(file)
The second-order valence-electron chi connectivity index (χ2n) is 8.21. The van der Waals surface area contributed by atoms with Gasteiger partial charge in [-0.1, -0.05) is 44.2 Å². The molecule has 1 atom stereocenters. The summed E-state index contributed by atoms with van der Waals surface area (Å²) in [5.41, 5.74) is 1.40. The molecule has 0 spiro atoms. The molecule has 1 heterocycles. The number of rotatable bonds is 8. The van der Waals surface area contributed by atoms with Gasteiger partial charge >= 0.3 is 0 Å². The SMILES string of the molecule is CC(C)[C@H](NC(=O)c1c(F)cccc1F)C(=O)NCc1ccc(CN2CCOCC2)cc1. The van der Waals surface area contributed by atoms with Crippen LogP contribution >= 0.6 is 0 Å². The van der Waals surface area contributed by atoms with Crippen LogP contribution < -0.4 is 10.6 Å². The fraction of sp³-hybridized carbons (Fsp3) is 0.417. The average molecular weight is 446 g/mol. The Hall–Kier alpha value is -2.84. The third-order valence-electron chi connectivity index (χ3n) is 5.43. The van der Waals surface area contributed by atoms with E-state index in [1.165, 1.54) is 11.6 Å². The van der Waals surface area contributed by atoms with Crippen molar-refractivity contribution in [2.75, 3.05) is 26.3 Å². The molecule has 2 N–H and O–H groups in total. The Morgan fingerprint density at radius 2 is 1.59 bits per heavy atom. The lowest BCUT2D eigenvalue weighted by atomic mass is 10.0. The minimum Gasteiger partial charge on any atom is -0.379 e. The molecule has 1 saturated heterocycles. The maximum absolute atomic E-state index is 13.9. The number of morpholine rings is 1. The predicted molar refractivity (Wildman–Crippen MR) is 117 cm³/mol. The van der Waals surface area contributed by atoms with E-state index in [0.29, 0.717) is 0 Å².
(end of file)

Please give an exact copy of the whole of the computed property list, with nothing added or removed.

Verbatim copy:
The second-order valence-electron chi connectivity index (χ2n) is 8.21. The van der Waals surface area contributed by atoms with Gasteiger partial charge in [-0.1, -0.05) is 44.2 Å². The molecule has 1 atom stereocenters. The summed E-state index contributed by atoms with van der Waals surface area (Å²) in [5.41, 5.74) is 1.40. The molecule has 0 spiro atoms. The molecule has 1 heterocycles. The number of rotatable bonds is 8. The van der Waals surface area contributed by atoms with Gasteiger partial charge >= 0.3 is 0 Å². The SMILES string of the molecule is CC(C)[C@H](NC(=O)c1c(F)cccc1F)C(=O)NCc1ccc(CN2CCOCC2)cc1. The van der Waals surface area contributed by atoms with Crippen LogP contribution >= 0.6 is 0 Å². The van der Waals surface area contributed by atoms with Crippen LogP contribution < -0.4 is 10.6 Å². The fraction of sp³-hybridized carbons (Fsp3) is 0.417. The average molecular weight is 446 g/mol. The Hall–Kier alpha value is -2.84. The third-order valence-electron chi connectivity index (χ3n) is 5.43. The van der Waals surface area contributed by atoms with E-state index in [1.165, 1.54) is 11.6 Å². The van der Waals surface area contributed by atoms with Crippen molar-refractivity contribution in [2.75, 3.05) is 26.3 Å². The molecule has 2 N–H and O–H groups in total. The Morgan fingerprint density at radius 2 is 1.59 bits per heavy atom. The lowest BCUT2D eigenvalue weighted by atomic mass is 10.0. The minimum Gasteiger partial charge on any atom is -0.379 e. The molecule has 1 saturated heterocycles. The maximum absolute atomic E-state index is 13.9. The number of morpholine rings is 1. The predicted molar refractivity (Wildman–Crippen MR) is 117 cm³/mol. The van der Waals surface area contributed by atoms with E-state index in [0.29, 0.717) is 0 Å².